Terry Pratchett's writing evolves over time, but it was kind of weird reading his first published novel. You can see the bones of all of his themes in it: things man was not meant to know, tyranny of determinism, joy (and terror) of chaos, adventuresome pragmatism versus pragmatic adventurism, the liberating march of technology and cultural change. All his very fun ideas and tweaking of fantastic fiction, layered over sort of incomplete plots and a rather thin, un-compelling set of characters. I'm glad I started reading him in the middle.

Read the latest volume of: Y, the Last Man. Boy, I love that book. I'm so glad comics is moving beyond spandex characters. I mean, I know I spent twenty some years really grooving and spandex antics. But really, I love other kinds of stories, too, and I'm glad really smart writers are getting to share them in comix. Y the Last Man is so hard nosed. I love how it teases you about the origin of the Gendercide with mysticism and pseudo science. I would be charmed if he answered the mystery with a plausible answer, but won't be heart broken if he doesn't.

Friday, July 20, 2007

As a sign of how purely catchy The Simpsons are, my daughter was wandering around the house singing "Spider pig, spider pig... does whatever a spider pig does."

She's never watched the Simpsons, doesn't really care about Spider Man, has never heard the Spider Man theme song...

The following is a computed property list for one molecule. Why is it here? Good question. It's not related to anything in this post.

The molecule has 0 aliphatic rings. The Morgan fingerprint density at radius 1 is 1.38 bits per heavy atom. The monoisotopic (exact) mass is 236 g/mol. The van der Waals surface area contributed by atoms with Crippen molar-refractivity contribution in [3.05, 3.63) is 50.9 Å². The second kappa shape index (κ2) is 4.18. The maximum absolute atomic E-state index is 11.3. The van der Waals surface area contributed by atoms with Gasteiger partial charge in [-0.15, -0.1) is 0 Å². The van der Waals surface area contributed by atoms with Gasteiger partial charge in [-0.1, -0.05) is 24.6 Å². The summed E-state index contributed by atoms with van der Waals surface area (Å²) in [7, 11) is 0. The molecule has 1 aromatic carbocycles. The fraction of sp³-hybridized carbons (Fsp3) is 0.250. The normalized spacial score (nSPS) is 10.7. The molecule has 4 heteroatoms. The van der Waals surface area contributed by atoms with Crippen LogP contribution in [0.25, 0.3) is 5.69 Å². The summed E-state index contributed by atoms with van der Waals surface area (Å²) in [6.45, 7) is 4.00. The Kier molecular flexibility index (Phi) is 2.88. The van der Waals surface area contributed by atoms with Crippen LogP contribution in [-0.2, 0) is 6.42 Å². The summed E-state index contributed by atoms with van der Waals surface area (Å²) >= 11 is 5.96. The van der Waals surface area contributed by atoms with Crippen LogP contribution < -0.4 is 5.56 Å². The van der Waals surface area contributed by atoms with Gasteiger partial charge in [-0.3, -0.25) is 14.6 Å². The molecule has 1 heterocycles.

She does like pigs.

She saw the scene in a trailer on TV. She has not a single cultural reference with which to triangulate the humor contained in that scene.

But now she's repeating the commercial and wants to see the movie.

I don't think I can allow this. I'm afraid she will notice how alike Homer and I are.


Thing two: Does the hubbub over the Harry Potter release date accomplish anything besides making Time Warner and J.K. Rowling look priggish?

I thought not.

Oh, wait: It artificially inflates the value of the press surrounding the books release.

How seriously can you take anyone who says crap like: "True Harry Potter fans won't patronize booksellers who sell the book early." Which entirely ignores human behavior by holding it up to some straw man morality that elevates revealing the ending of a pop novel to even little white lie status.

I think that the legal fees for challenging the "leaks" would probably pay for the print runs of fifteen unpublished fantasy writers, or send two or three talented Harry Potter fans to an ivy league college.

Don't get me wrong. I like the Harry Potter books. I am no Harold Bloom, nor Pope Benedict. I really want to find out if Snape is in fact not a villain somehow. But the fuss over release dates is unbearably self important.


A related notion: I was thinking on holding off reading the new Harry Potter. However, I realized I am very curious about one question: whether Snape is truly an evil character. He is such an unsympathetic character, I will be interested to see how his role in the story is resolved. In many ways, I think he makes Dumbledore a more interesting character. Dumbledore is a Mary Sue, not necessarily in the most pejorative wish fulfilment sense, but certainly in the sense that he simply never fails and has no discernable personality flaws. If Snape is evil, Dumbledore failed to detect that. If he is not evil, then it will be interesting to see how his actions are explained. And really, more interestingly, if his broken personality can be resolved.